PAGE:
In your organization, is there confusion over what does a project manager does versus an account executive or who develops the creative brief? How do new hires quickly come up-to-speed learning what they are responsible for? As you plan that reorg, how are you going to reallocate the work so that you are certain that everything is covered?
While the idea of creative lock may seem simple on paper, the problem is that for most agencies, it requires a cultural shift to grasp this. When you take a Creative or Art Director who’s been developing print ads for their entire career and they are now running a digital project, the idea of creative lock is foreign to them as they are used to tweaking the creative right up until it is delivered to the client.
Too many brands are developing a Facebook page only because their CMO read in a trade magazine that they should be on Facebook but they have no idea of why. The end result is that some marketing manager deep within the organization creates a Facebook page, posts one or two promotional videos, or perhaps a copy of their television ad, but it is completely disconnected from their brands and from their campaigns that are in-market. The result is lost opportunity and brand confusion in the marketplace. This all could have been avoiding by having a proper digital strategy.
WRONG! Contrary to what many people believe, the Statement of Work (SOW) is not a sales tool. The SOW is a legal contract used to document the agreement only after the business terms have been agreed. This preliminary agreement can be verbal. This means that if there are price issues (and there always are!), have those negotiations before the SOW is presented. Yes, you could ignore this advice and use the SOW to negotiate the contract but doing so will always take more time.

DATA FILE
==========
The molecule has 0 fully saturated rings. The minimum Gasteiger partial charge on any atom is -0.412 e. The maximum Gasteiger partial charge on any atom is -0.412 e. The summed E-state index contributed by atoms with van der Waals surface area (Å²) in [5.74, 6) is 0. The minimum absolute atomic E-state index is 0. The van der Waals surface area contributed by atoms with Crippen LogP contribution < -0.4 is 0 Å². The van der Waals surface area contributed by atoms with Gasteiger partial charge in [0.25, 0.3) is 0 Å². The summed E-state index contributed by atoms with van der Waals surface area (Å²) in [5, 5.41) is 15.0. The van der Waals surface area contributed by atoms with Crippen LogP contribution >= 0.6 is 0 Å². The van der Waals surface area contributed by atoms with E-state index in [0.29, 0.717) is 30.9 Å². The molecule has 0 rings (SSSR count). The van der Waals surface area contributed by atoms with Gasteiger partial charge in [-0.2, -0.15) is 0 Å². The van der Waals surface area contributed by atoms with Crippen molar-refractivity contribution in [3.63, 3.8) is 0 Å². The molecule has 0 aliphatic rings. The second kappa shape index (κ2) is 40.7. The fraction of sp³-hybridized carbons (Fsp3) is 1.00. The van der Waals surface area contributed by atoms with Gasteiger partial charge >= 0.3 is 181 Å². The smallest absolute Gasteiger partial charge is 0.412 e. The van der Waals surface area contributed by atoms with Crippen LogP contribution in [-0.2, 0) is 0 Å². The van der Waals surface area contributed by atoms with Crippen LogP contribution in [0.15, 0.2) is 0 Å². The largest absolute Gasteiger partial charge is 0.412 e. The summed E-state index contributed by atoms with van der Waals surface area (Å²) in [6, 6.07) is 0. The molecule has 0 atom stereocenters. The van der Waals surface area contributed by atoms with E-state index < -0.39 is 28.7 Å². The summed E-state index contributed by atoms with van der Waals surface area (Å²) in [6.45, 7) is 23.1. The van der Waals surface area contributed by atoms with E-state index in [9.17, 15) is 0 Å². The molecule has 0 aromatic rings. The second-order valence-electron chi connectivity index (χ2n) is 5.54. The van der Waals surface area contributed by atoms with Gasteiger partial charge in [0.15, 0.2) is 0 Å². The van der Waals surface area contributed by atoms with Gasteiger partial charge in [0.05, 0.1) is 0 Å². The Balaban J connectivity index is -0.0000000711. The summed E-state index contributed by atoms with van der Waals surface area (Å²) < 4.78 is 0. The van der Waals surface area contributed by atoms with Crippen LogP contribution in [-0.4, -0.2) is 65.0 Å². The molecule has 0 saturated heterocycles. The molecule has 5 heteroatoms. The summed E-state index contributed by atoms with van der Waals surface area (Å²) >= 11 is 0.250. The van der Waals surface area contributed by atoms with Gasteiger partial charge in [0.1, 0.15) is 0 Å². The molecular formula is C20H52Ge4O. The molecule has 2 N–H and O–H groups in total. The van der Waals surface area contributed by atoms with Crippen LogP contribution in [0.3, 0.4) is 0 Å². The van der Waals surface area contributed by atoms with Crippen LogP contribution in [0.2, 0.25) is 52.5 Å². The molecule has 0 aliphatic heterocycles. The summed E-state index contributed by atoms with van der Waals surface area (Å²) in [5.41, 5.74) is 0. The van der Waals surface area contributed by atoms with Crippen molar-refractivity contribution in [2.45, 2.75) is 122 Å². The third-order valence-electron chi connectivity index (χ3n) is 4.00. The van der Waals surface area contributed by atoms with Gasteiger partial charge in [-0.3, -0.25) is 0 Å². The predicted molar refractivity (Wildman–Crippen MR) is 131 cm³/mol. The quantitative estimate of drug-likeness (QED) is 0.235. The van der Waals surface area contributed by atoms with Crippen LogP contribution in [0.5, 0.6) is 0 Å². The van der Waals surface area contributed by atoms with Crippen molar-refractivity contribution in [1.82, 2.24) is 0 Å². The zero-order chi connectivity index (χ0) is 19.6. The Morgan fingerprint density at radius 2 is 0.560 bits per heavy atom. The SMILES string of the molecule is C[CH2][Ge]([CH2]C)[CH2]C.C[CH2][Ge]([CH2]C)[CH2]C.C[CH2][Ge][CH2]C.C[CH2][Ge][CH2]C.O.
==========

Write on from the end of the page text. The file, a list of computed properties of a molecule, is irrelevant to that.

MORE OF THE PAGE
It can be difficult selecting the proper vendor for your needs as most vendors have the same sales pitch and follow the same delivery model. Look for the vendors that truly understand what it takes to deliver quality projects.
One of the necessary evils of our business is pitching new work. Unless you have figured out how to have infinite resources and infinite time, it is essential to qualify all leads before you assign a pitch team. You don’t want to spend your agencies resources on opportunities that you are unlikely to win and the revenue potential is small.
Acting like an entrepreneur means that you are committed, that putting in the minimum is not good enough, and that you can be trusted to do what say that you’re going to do. You treat every project as if your personal success depends on the project succeeding.
The key to a successful relationship with freelancers begins with having good open and direct conversations, getting agreements in-writing, and putting in the time to maintain and grow the relationship. Doing so will pay dividends.
After starting this blog two years ago and writing a few articles, I put the blog on hold. I was on the fence whether blogging made sense or not, after all, what could I say that is not currently being said elsewhere in the hundreds of millions of blogs already out there.